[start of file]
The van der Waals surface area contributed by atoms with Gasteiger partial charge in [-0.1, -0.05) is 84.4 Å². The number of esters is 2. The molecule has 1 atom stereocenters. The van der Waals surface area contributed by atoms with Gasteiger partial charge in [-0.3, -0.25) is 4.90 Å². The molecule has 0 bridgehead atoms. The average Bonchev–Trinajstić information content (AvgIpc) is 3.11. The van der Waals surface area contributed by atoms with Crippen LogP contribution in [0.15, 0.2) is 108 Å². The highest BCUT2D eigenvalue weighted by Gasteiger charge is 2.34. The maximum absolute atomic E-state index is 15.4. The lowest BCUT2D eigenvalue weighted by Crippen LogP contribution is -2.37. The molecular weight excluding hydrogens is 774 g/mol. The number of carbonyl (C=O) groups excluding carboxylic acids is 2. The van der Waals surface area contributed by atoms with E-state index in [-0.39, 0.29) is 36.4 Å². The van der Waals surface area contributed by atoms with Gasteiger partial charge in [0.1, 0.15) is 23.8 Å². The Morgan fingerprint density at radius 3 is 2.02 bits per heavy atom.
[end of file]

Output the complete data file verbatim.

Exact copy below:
The van der Waals surface area contributed by atoms with Gasteiger partial charge in [-0.1, -0.05) is 84.4 Å². The number of esters is 2. The molecule has 1 atom stereocenters. The van der Waals surface area contributed by atoms with Gasteiger partial charge in [-0.3, -0.25) is 4.90 Å². The molecule has 0 bridgehead atoms. The average Bonchev–Trinajstić information content (AvgIpc) is 3.11. The van der Waals surface area contributed by atoms with Crippen LogP contribution in [0.15, 0.2) is 108 Å². The highest BCUT2D eigenvalue weighted by Gasteiger charge is 2.34. The maximum absolute atomic E-state index is 15.4. The lowest BCUT2D eigenvalue weighted by Crippen LogP contribution is -2.37. The molecular weight excluding hydrogens is 774 g/mol. The number of carbonyl (C=O) groups excluding carboxylic acids is 2. The van der Waals surface area contributed by atoms with E-state index in [-0.39, 0.29) is 36.4 Å². The van der Waals surface area contributed by atoms with Gasteiger partial charge in [0.1, 0.15) is 23.8 Å². The Morgan fingerprint density at radius 3 is 2.02 bits per heavy atom.